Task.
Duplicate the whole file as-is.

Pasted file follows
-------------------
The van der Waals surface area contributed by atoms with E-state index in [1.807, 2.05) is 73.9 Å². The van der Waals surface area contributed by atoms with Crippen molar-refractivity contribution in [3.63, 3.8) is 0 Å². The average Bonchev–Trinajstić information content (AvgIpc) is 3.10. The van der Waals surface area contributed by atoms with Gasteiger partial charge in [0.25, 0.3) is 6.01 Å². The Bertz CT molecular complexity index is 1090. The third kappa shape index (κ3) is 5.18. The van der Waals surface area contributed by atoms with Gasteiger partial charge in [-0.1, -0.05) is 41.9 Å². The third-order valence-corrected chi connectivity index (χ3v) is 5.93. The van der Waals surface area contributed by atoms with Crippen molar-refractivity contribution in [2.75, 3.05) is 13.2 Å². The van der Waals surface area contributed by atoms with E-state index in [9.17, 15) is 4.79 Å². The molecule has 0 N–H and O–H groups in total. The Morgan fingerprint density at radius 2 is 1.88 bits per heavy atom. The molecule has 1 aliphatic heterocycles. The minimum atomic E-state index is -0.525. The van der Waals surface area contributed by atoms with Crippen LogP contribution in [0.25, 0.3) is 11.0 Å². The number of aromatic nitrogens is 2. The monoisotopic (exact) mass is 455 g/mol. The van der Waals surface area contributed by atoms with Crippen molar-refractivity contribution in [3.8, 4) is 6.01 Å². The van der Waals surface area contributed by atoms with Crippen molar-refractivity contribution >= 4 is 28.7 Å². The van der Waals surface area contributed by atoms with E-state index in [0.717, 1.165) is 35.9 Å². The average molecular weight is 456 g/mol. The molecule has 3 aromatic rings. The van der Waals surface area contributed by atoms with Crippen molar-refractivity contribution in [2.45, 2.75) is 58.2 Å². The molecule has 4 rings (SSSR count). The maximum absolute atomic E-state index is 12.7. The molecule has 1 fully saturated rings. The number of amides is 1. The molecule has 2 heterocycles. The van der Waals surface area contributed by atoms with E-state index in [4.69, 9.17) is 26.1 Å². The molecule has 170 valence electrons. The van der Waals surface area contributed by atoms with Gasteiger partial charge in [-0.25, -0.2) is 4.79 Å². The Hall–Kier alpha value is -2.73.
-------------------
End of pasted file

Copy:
The van der Waals surface area contributed by atoms with E-state index in [1.807, 2.05) is 73.9 Å². The van der Waals surface area contributed by atoms with Crippen molar-refractivity contribution in [3.63, 3.8) is 0 Å². The average Bonchev–Trinajstić information content (AvgIpc) is 3.10. The van der Waals surface area contributed by atoms with Gasteiger partial charge in [0.25, 0.3) is 6.01 Å². The Bertz CT molecular complexity index is 1090. The third kappa shape index (κ3) is 5.18. The van der Waals surface area contributed by atoms with Gasteiger partial charge in [-0.1, -0.05) is 41.9 Å². The third-order valence-corrected chi connectivity index (χ3v) is 5.93. The van der Waals surface area contributed by atoms with Crippen molar-refractivity contribution in [2.75, 3.05) is 13.2 Å². The van der Waals surface area contributed by atoms with E-state index in [9.17, 15) is 4.79 Å². The molecule has 0 N–H and O–H groups in total. The Morgan fingerprint density at radius 2 is 1.88 bits per heavy atom. The molecule has 1 aliphatic heterocycles. The minimum atomic E-state index is -0.525. The van der Waals surface area contributed by atoms with Crippen LogP contribution in [0.25, 0.3) is 11.0 Å². The number of aromatic nitrogens is 2. The monoisotopic (exact) mass is 455 g/mol. The van der Waals surface area contributed by atoms with Crippen molar-refractivity contribution in [3.8, 4) is 6.01 Å². The van der Waals surface area contributed by atoms with Crippen molar-refractivity contribution >= 4 is 28.7 Å². The van der Waals surface area contributed by atoms with E-state index in [0.717, 1.165) is 35.9 Å². The average molecular weight is 456 g/mol. The molecule has 3 aromatic rings. The van der Waals surface area contributed by atoms with Crippen molar-refractivity contribution in [2.45, 2.75) is 58.2 Å². The molecule has 4 rings (SSSR count). The maximum absolute atomic E-state index is 12.7. The molecule has 1 fully saturated rings. The number of amides is 1. The molecule has 2 heterocycles. The van der Waals surface area contributed by atoms with E-state index in [4.69, 9.17) is 26.1 Å². The molecule has 170 valence electrons. The van der Waals surface area contributed by atoms with Gasteiger partial charge in [-0.25, -0.2) is 4.79 Å². The Hall–Kier alpha value is -2.73.